Satech Strong features uprights manufactured from 60x60x2mm rolled hollow section steel, together with panels in which the frame is fabricated from either 20x20mm or 30x30mm steel with 3mm welded wire mesh infill on a 22x100mm grid. Patented fast assembly clamps enable the guards to be assembled quickly and easily - and disassembled again if access is required for maintenance. Whereas the Basic series uses separate posts and base plates, the Strong series benefits from steel bases that are welded to the post for additional strength, and pre-punched with four mounting holes for fixing to the floor. Posts are offered in five nominal heights from 1120mm to 2640mm, and panels in four heights from 960 to 1900mm and seven widths from 200mm to 1500mm.
Satech Basic uses uprights manufactured from 40x40x2mm rolled hollow section steel, together with panels in which the frame is fabricated from 20x20mm steel with 3mm welded wire mesh infill on a 22x100mm grid. The posts are supported on base plates formed from steel plate with three or four pre-punched holes for securing the guarding to the floor. Posts are offered in five nominal heights from 1120mm to 2640mm and are height-adjustable to accommodate for uneven floors. Panels are available in four heights from 960 to 1900mm and seven widths from 200mm to 1500mm. Customers can choose either screwed assembly or the Satech patented fast assembly clamps.
A further option is panels with clear polycarbonate or sheet steel infills, the latter of which can be equipped with viewing windows if required. There is an extensive choice of Satech access gates, ranging from single- and double-leaf hinged gates, tracked or cantilevered sliding gates, and rise-and-fall gates.
Any perimeter guards should comply with EC and HSE requirements and be CE marked or issued with a Declaration of Conformity as appropriate on completion. Standards to be complied with include the following:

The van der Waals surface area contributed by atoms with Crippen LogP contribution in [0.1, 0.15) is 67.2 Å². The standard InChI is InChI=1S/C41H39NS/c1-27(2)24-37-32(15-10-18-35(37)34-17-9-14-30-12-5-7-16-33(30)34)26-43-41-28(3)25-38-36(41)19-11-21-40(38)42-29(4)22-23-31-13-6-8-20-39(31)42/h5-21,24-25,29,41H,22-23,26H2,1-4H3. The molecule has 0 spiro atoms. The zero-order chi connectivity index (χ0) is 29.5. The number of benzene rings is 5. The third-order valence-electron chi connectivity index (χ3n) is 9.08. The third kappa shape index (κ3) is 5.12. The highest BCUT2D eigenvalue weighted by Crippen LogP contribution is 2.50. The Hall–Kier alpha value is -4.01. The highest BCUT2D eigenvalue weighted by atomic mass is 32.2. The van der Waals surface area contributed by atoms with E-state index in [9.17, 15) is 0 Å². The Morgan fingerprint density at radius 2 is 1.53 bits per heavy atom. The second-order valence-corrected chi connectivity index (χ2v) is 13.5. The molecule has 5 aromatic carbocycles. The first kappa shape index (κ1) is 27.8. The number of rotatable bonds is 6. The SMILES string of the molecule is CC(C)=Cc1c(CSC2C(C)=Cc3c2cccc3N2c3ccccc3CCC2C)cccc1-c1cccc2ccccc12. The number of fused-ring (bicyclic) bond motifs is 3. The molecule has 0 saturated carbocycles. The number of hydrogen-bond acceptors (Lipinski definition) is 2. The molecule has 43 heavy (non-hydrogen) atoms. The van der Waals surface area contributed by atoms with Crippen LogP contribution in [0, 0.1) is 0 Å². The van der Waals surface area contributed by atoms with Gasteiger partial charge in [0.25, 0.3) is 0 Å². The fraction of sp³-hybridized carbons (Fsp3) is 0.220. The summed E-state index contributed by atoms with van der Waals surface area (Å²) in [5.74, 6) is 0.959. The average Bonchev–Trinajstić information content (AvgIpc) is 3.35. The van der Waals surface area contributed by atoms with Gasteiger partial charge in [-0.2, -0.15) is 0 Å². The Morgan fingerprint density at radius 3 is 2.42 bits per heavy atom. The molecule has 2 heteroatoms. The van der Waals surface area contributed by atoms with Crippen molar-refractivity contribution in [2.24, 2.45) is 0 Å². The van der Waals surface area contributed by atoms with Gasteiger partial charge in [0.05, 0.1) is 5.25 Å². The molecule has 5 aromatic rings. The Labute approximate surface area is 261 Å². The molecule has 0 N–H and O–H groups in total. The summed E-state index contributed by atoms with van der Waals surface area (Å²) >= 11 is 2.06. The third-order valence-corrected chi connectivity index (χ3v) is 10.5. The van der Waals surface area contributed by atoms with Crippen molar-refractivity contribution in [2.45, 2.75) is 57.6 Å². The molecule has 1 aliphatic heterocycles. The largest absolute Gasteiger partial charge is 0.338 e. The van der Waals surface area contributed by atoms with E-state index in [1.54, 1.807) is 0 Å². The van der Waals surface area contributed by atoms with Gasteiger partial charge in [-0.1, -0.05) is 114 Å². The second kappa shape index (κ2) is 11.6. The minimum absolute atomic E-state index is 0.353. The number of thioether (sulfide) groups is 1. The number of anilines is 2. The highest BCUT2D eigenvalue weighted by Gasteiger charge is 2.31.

BS EN ISO 12100:2010 Safety of machinery. General principles for design. Risk assessment and risk reduction
BS EN 953:1997+A1:2009 Safety of machinery. Guards. General requirements for the design and construction of fixed and movable guards
Note that BS EN 953 will shortly be superseded by BS EN ISO 14120 Safety of machinery. Guards. General requirements for the design, construction and selection of fixed and movable guards
BS EN ISO 13855:2010 Safety of machinery. Positioning of safeguards with respect to the approach speeds of parts of the human body
BS EN ISO 13857:2008 Safety of machinery. Safety distances to prevent hazard zones being reached by upper and lower limbs
BS EN 349:1993+A1:2008 Safety of machinery. Minimum gaps to avoid crushing of parts of the human body
BS EN ISO 10218-2:2011 Robots and robotic devices. Safety requirements for industrial robots. Robot systems and integration
BS EN ISO 11161:2007+A1:2010 Safety of machinery. Integrated manufacturing systems. Basic requirements
Although HSG43 Industrial Robot Safety is no longer published by the HSE (Health and Safety Executive), this publication contains valuable guidance.